On Monday, December 13, there were two presentations in the 902. Health Services Research—Lymphoid Malignancies: Cost of Care & Cost Effectiveness session that really caught my attention. They both have the potential for “real-clinic” impact, both in saving money and patient time.  

Paper Number: 665 Trends in Utilization of Stored Cryopreserved Autologous Peripheral Hematopoietic Cells (APBHC) Intended for a Second (or beyond) Autologous Hematopoietic Cell Transplantation (AHCT) in Patients with Multiple Myeloma (MM): A Single Center Experience presented by Dr. Farah Yassine, MD,MSc (Mayo Clinic — Jacksonville, Florida)

Dr. Yassine did a retrospective review of cryopreserved (stored) stem cell collection usage at Mayo Clinic-Florida from 2010 to 2019.  Nearly 92% of patients who underwent stem cell collection and first transplant had cells in storage for a possible second transplant. 

 However, usage for a 2nd transplant has continually decreased.

The financial and time expenditure for cryopreserved cells was estimated.

There was a good discussion following this presentation.  It was noted that this is one center’s analysis for cost, and that the cost of prolonged storage is absorbed by the medical institution. 
In the era of CAR T therapy and related cytopenias, stored stem cells may have greater utilization. However, as CAR T moves earlier in the treatment sequence, cytopenias may not be as much of an issue. 

Again, it was noted, this is discussing stem cell storage for a second (salvage) transplant, not a delayed or planned tandem transplant. Likely, only one transplant will ever be performed and additional collection for multiple delayed transplants is not needed. This has potential for time and cost savings.   

This was followed by Paper Number 666Decreasing Costs and Clinic Wait Time While Maintaining Safety for Patients Receiving Lenalidomide, Bortezomib, and Dexamethasone (RVD) for Multiple Myeloma, presented by Eno Inyang, PharmD (Dana-Farber Cancer Center — Boston, MA).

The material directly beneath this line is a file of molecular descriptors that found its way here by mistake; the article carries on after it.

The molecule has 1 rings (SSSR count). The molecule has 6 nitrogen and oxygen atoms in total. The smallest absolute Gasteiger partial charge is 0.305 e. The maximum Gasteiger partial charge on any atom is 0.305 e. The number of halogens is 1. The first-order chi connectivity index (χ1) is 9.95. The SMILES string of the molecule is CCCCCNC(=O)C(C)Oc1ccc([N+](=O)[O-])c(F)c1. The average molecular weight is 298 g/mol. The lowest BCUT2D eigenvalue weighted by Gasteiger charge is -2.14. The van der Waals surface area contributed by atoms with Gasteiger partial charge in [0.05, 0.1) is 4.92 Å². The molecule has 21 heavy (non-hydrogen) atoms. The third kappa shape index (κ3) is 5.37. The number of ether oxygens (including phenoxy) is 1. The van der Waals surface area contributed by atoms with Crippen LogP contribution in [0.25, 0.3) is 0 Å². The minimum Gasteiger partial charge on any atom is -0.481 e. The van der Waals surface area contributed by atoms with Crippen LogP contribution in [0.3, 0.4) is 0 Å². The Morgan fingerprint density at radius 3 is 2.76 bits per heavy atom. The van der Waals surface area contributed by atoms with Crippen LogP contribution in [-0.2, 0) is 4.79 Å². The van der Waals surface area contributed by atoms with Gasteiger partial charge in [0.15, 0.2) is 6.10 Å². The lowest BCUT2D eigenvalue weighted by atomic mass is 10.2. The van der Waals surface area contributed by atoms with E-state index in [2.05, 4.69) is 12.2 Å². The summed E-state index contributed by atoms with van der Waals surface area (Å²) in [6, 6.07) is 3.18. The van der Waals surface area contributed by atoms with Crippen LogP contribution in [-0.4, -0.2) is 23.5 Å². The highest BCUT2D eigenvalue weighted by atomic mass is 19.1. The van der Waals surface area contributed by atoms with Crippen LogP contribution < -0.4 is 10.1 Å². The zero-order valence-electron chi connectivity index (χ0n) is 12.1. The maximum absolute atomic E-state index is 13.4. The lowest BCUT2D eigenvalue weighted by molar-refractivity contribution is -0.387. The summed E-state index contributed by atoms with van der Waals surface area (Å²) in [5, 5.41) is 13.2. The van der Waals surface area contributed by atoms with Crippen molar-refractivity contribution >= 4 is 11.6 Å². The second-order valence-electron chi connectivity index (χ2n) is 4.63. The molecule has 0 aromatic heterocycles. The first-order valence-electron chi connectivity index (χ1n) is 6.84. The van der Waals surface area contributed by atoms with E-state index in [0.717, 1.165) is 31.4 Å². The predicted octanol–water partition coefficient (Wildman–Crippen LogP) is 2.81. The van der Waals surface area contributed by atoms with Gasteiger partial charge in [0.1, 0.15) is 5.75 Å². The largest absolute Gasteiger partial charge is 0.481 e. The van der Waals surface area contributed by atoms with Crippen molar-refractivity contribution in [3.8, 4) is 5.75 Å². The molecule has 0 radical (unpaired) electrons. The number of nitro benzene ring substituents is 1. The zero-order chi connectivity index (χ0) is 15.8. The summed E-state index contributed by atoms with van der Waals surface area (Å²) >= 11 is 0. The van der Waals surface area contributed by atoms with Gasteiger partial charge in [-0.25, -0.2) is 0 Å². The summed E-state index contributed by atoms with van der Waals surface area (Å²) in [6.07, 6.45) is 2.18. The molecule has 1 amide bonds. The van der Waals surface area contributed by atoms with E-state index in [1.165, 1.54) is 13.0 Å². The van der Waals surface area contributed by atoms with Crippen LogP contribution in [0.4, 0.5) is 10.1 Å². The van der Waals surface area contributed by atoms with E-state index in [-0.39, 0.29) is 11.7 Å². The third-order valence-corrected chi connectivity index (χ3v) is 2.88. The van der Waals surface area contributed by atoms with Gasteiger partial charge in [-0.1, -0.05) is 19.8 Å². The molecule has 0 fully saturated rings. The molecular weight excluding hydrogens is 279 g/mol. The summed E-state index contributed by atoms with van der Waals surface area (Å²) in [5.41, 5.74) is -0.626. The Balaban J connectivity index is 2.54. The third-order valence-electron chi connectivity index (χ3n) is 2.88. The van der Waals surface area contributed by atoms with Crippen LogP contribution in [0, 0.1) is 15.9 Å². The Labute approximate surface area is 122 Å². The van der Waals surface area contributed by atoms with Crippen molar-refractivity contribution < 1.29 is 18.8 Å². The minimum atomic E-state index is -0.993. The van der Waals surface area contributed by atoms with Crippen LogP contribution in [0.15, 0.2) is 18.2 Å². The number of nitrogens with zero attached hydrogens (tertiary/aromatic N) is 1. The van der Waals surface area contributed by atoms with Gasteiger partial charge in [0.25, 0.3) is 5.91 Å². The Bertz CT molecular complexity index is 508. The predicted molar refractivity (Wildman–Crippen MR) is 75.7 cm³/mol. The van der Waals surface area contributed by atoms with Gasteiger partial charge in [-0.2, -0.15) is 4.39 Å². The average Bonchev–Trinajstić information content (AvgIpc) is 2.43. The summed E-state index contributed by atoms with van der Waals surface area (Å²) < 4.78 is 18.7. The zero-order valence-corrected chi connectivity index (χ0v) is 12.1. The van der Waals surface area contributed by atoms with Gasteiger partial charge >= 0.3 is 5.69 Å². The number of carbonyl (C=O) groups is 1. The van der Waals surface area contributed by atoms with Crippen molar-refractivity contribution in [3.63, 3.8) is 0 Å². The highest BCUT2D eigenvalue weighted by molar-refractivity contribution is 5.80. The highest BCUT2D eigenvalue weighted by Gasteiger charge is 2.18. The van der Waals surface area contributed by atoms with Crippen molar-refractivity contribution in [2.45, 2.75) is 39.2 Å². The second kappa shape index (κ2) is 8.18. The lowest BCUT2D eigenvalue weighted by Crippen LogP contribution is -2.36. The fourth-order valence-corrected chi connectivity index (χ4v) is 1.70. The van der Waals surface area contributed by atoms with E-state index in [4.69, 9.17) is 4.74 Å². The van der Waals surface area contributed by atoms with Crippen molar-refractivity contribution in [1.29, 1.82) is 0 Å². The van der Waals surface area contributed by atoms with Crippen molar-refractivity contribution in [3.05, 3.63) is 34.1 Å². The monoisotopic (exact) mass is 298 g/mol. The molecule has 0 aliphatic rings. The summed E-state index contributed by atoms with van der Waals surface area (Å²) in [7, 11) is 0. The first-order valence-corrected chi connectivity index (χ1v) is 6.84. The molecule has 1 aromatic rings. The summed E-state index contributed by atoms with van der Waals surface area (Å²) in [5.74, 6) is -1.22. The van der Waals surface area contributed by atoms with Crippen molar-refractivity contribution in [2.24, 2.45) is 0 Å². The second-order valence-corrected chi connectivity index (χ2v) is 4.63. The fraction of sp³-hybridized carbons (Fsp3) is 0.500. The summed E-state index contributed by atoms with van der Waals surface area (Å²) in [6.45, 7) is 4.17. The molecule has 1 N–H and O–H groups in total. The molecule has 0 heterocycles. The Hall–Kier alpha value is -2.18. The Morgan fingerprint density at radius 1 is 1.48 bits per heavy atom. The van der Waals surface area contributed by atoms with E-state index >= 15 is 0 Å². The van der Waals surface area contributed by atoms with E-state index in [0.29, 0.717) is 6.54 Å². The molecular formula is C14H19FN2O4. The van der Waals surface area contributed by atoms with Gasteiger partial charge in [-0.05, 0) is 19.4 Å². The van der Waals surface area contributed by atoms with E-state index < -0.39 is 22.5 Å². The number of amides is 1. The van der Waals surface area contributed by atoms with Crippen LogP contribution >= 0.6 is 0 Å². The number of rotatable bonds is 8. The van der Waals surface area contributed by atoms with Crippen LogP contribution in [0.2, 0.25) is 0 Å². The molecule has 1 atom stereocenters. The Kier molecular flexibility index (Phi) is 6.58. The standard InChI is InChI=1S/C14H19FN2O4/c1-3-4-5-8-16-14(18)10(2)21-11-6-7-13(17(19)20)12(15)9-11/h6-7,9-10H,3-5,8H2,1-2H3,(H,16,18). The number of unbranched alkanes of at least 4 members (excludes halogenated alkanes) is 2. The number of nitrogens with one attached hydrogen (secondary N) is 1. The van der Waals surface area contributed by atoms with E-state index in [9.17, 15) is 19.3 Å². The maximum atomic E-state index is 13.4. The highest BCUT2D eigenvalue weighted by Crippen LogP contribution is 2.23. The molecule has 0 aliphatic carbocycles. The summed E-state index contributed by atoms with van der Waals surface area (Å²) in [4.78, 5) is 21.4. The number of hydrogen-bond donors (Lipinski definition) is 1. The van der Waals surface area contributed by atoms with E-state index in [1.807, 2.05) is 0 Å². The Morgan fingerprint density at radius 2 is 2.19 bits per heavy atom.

For those of you who have received VELCADE® (bortezomib), REVLIMID® (lenalidomide) and dexamethasone (VRd) therapy, you are familiar with the weekly (or twice a week) routine – go to the lab, wait to be called; get blood drawn, wait for results; go to infusion center, hope the results have been received and reviewed; then finally, get your Velcade injection.  And how often do those results impact your ability to get your Velcade injection, and what cost (time/money) is this to you?  This study looked at exactly these concepts: 

It is well-known that people can experience decreased neutrophils in absolute neutrophil count (ANC) and platelets from VRd therapy.  However, if patients had ANC>1,000 and Platelet count >75,000 on Day 1 of their cycle, additional labs prior to each dose were not needed, and would be checked with Day 1 of subsequent cycles.  

They went on to validate their findings by implementing a workflow in their clinic. 

Time saved – patients spend >50% of their time in clinic waiting for labs:

Money saved – the cost of the lab services and blood processing: 

The discussion was, again, very robust after this presentation. This has real implications for time and cost savings for so many.  However, as daratumumab becomes more incorporated into frontline therapy (Abstract #79: GRIFFIN Trial, Dara+VRd, presented by Dr. Jacob Laubach, Dana-Farber Cancer Institute — Boston, MA), additional analysis will be needed.